Learning science in the field … or rain forest

Since 1999, students at Bishop O’Dowd High School have been found tracking bats in Belize, giant tortoises in the Galapagos, and bison and elk in Yellowstone National Park. Some of O’Dowd’s most inspired science learning occurs in the field — an essential experience for budding scientists. Up to eight times a year, the faculty plan and escort student research trips to explore diverse ecosystems, including Costa Rica and Yosemite, as well. 

Trips are attended by students from all four grades who have been recommended by their science teachers. A passion for the subject is required, because participants actually conduct and contribute to experiments for research personnel at partner organizations in each location. 

Working with nonprofits like the National Park Service and Ecology Project International, the  student groups collect data, run experiments, and analyze their findings. 

“We’re not only looking at our own collected data, but what has been collected previously, to see what the trends and variables are,” said Science Department Chair Tim Newman, who has taught at O’Dowd for more than 20 years. 

O’Dowd science students in Costa Rica gather around the replica of a leatherback turtle they created in the sand. The exercise helped them understand the turtle’s shape and dimensions. Credit: Bishop O’Dowd High School

Gabriela Gonzalez ’22 participated in a trip to Costa Rica last April, learning about leatherback turtles and their egg-laying process. 

“One thing that surprised me was how much of an impact we actually have on the turtles,” Gonzalez said. “We live in a society where we don’t really think about how our actions affect other animals, but learning about the great impact of our unconscious decisions was a huge eye-opener.” She’s considering an academic and career path that combines math and biology.

A central element of O’Dowd’s mission is kinship with creation, which means that O’Dowd’s science program is rooted in the ethics of environmentalism. 

“In Pope Francis’ 2015 Encyclical, Laudato sì’, we are called to protect the natural environment and intentionally consider our obligations to future generations,” Newman said. “That ethos is core to our research in the field with these organisms, when we’re studying their ecosystems.”

The school’s state-of-the-art Center for Environmental Studies and its 4-acre “Living Lab” — an outdoor classroom, native plant community, certified wildlife habitat, and sustainable garden —  sow the seeds for the next generation of environmental and sustainability leaders.

O’Dowd’s robust science program uses Next Generation Science Standards to engage students in creative projects that master crosscutting concepts in physical science, life science, earth and space science, and engineering design. So thorough is the curriculum that, by the end of 10th grade, every O’Dowd student has completed the science requirement for admission to the UCs.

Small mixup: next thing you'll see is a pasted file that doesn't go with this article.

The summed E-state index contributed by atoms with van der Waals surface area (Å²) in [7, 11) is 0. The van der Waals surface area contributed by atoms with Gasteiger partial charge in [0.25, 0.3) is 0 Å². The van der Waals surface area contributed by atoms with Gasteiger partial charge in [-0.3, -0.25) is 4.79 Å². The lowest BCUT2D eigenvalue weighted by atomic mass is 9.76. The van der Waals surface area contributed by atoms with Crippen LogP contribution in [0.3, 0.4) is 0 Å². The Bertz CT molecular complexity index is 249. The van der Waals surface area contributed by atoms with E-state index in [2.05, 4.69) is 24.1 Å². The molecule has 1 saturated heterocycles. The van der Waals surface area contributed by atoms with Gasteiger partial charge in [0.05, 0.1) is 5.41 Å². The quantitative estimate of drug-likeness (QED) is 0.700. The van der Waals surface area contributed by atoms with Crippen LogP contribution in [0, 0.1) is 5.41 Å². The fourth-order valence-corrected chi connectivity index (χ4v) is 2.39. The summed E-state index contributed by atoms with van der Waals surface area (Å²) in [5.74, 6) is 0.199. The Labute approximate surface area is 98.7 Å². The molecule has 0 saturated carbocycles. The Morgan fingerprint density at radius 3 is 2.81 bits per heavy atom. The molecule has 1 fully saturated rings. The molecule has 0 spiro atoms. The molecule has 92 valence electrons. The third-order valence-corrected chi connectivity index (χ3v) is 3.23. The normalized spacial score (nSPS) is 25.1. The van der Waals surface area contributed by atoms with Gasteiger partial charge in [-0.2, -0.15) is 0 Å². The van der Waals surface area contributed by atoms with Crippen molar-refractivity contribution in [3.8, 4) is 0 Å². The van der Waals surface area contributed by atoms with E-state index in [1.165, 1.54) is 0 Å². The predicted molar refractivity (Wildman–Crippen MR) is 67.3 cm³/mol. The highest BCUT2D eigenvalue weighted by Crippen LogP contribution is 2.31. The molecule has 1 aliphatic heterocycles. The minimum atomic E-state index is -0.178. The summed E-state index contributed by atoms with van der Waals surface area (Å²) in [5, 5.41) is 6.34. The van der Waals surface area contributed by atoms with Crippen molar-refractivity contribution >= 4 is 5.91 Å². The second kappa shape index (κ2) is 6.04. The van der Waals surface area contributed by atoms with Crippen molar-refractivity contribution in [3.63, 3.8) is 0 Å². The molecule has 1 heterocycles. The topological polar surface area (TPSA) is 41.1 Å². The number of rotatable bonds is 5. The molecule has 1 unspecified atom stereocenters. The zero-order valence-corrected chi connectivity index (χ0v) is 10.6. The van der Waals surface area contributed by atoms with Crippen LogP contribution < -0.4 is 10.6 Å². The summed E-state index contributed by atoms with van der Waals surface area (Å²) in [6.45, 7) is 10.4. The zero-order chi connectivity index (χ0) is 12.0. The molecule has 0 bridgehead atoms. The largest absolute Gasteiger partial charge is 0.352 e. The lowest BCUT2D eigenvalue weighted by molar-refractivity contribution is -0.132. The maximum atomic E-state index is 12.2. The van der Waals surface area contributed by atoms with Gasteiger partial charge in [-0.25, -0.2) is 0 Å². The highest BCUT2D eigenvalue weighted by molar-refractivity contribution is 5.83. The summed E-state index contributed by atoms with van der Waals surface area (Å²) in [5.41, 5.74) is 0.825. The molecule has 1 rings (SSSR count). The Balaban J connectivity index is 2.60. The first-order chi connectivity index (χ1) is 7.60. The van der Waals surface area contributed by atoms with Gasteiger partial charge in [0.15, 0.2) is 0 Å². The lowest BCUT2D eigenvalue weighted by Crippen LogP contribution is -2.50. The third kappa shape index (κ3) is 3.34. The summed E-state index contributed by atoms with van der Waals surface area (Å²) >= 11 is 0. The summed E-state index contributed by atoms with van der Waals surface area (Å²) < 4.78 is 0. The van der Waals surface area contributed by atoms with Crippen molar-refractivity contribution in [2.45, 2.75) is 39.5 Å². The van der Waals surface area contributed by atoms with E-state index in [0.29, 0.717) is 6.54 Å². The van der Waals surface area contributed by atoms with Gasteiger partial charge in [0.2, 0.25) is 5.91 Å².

O’Dowd students learn to use telemetry equipment to track herds of elk, bison and bighorn sheep in Greater Yellowstone.  Credit: Bishop O’Dowd High School

Lucien Regnier ’23 went to Montana last June, where his group collected data about ungulates including bison, elk, sheep and pronghorns. Using fecal samples, they were able to identify the animals’ genders and ages. 

“It felt very fulfilling because the data we collected was used by scientists who needed these statistics in order to do their research,” Regnier said. “I learned how much there is I don’t yet know about the environment, how much there still is to learn.” Regnier plans to go into civil engineering.

In addition to accompanying students on many of these research missions, Newman surveys and tracks metrics to learn how effective the trips are. A 2018 survey of alumni showed that, of 141 respondents, 91% said the trip impacted their interest in science and 87% said the trip impacted their care and concern for the environment. Furthermore, 43% were affected in their choices of college majors or careers. 

“Even students who weren’t planning to pursue science said the trips deeply affected how they view the world,” Newman said. “That’s the purpose of these immersive science trips — to give students a broader perspective.”

Before they participate in a research trip, Newman said, students don’t truly comprehend how big an impact they can make. But gradually, as they interact with nature and see results of their work, they begin to understand the human-wildlife interface. He recalls the most recent trip to Yellowstone, where they were hit by a flood while camping along the river.

“Even in the middle of a disaster, the students were thinking about their research,” Newman reported. “They were asking, how can we check on the animals? What kinds of information do we have to work with?”

Newman and his fellow science faculty said they see tangible growth in their students while in the field, but also once they’ve returned home. Students might want to work in the Living Lab or join O’Dowd’s EcoLeaders or sign up for an advanced placement science course. 

“They just want to get out there and do something,” Newman said. “The impact of O’Dowd’s science trips is very long-lasting.”

O’Dowd students on a science research trip to Yellowstone National Park. Credit: Bishop O’Dowd High School

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